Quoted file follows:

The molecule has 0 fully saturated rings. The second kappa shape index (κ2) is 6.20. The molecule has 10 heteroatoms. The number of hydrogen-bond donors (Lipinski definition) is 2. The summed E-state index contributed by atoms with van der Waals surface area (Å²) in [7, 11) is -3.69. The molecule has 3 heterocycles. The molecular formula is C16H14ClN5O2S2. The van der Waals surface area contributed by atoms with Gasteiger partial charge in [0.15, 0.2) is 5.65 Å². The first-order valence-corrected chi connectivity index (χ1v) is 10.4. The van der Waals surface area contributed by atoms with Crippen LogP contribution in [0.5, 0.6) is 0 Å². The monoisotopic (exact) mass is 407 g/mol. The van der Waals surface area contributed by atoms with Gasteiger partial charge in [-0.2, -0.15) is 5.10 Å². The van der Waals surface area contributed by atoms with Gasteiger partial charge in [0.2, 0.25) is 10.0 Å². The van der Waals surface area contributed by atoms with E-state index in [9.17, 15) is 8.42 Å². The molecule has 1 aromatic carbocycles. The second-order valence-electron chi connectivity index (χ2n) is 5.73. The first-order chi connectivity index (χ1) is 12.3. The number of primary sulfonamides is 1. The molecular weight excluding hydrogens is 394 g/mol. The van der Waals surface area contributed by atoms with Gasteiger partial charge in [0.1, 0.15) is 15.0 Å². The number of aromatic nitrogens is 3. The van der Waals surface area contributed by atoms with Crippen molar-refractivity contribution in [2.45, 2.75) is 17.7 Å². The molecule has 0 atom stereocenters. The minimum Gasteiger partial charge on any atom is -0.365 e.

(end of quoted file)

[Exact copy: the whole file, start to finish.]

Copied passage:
The molecule has 0 fully saturated rings. The second kappa shape index (κ2) is 6.20. The molecule has 10 heteroatoms. The number of hydrogen-bond donors (Lipinski definition) is 2. The summed E-state index contributed by atoms with van der Waals surface area (Å²) in [7, 11) is -3.69. The molecule has 3 heterocycles. The molecular formula is C16H14ClN5O2S2. The van der Waals surface area contributed by atoms with Gasteiger partial charge in [0.15, 0.2) is 5.65 Å². The first-order valence-corrected chi connectivity index (χ1v) is 10.4. The van der Waals surface area contributed by atoms with Crippen LogP contribution in [0.5, 0.6) is 0 Å². The monoisotopic (exact) mass is 407 g/mol. The van der Waals surface area contributed by atoms with Gasteiger partial charge in [-0.2, -0.15) is 5.10 Å². The van der Waals surface area contributed by atoms with Gasteiger partial charge in [0.2, 0.25) is 10.0 Å². The van der Waals surface area contributed by atoms with E-state index in [9.17, 15) is 8.42 Å². The molecule has 1 aromatic carbocycles. The second-order valence-electron chi connectivity index (χ2n) is 5.73. The first-order chi connectivity index (χ1) is 12.3. The number of primary sulfonamides is 1. The molecular weight excluding hydrogens is 394 g/mol. The van der Waals surface area contributed by atoms with Gasteiger partial charge in [0.1, 0.15) is 15.0 Å². The number of aromatic nitrogens is 3. The van der Waals surface area contributed by atoms with Crippen molar-refractivity contribution in [2.45, 2.75) is 17.7 Å². The molecule has 0 atom stereocenters. The minimum Gasteiger partial charge on any atom is -0.365 e.